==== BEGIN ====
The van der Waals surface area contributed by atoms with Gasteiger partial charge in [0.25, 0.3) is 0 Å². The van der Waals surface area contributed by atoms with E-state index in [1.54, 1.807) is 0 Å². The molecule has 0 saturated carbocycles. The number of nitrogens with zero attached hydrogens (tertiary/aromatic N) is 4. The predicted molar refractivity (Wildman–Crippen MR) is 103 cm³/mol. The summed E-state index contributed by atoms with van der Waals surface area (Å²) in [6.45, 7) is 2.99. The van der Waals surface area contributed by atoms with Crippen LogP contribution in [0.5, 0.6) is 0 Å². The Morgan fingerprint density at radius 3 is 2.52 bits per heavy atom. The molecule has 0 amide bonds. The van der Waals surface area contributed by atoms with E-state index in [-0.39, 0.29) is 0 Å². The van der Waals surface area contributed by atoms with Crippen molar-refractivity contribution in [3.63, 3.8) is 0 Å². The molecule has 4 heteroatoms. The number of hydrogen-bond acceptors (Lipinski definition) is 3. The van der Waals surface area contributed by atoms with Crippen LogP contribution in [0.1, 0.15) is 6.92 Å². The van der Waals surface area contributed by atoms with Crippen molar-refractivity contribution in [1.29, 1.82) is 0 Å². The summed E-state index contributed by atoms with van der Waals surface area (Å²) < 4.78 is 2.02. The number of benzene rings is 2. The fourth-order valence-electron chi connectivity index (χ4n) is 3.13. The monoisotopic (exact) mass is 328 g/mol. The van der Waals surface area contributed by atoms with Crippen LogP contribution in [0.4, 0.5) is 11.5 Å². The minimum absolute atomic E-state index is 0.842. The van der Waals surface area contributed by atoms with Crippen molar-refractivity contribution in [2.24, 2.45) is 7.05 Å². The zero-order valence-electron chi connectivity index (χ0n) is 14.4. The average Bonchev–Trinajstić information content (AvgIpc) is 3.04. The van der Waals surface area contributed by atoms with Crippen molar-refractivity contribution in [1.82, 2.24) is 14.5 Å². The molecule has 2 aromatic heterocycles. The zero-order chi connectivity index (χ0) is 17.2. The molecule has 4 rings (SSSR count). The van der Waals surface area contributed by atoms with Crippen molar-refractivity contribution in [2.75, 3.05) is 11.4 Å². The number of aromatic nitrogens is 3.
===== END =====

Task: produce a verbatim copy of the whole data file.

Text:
The van der Waals surface area contributed by atoms with Gasteiger partial charge in [0.25, 0.3) is 0 Å². The van der Waals surface area contributed by atoms with E-state index in [1.54, 1.807) is 0 Å². The molecule has 0 saturated carbocycles. The number of nitrogens with zero attached hydrogens (tertiary/aromatic N) is 4. The predicted molar refractivity (Wildman–Crippen MR) is 103 cm³/mol. The summed E-state index contributed by atoms with van der Waals surface area (Å²) in [6.45, 7) is 2.99. The van der Waals surface area contributed by atoms with Crippen LogP contribution in [0.5, 0.6) is 0 Å². The Morgan fingerprint density at radius 3 is 2.52 bits per heavy atom. The molecule has 0 amide bonds. The van der Waals surface area contributed by atoms with E-state index in [-0.39, 0.29) is 0 Å². The van der Waals surface area contributed by atoms with Crippen molar-refractivity contribution in [3.63, 3.8) is 0 Å². The molecule has 4 heteroatoms. The number of hydrogen-bond acceptors (Lipinski definition) is 3. The van der Waals surface area contributed by atoms with Crippen LogP contribution in [0.1, 0.15) is 6.92 Å². The van der Waals surface area contributed by atoms with Crippen molar-refractivity contribution in [1.29, 1.82) is 0 Å². The summed E-state index contributed by atoms with van der Waals surface area (Å²) < 4.78 is 2.02. The number of benzene rings is 2. The fourth-order valence-electron chi connectivity index (χ4n) is 3.13. The monoisotopic (exact) mass is 328 g/mol. The van der Waals surface area contributed by atoms with Crippen LogP contribution in [0.4, 0.5) is 11.5 Å². The minimum absolute atomic E-state index is 0.842. The van der Waals surface area contributed by atoms with Crippen molar-refractivity contribution in [2.24, 2.45) is 7.05 Å². The zero-order valence-electron chi connectivity index (χ0n) is 14.4. The average Bonchev–Trinajstić information content (AvgIpc) is 3.04. The van der Waals surface area contributed by atoms with Crippen molar-refractivity contribution in [1.82, 2.24) is 14.5 Å². The molecule has 2 aromatic heterocycles. The zero-order chi connectivity index (χ0) is 17.2. The molecule has 4 rings (SSSR count). The van der Waals surface area contributed by atoms with Crippen molar-refractivity contribution in [2.75, 3.05) is 11.4 Å². The number of aromatic nitrogens is 3.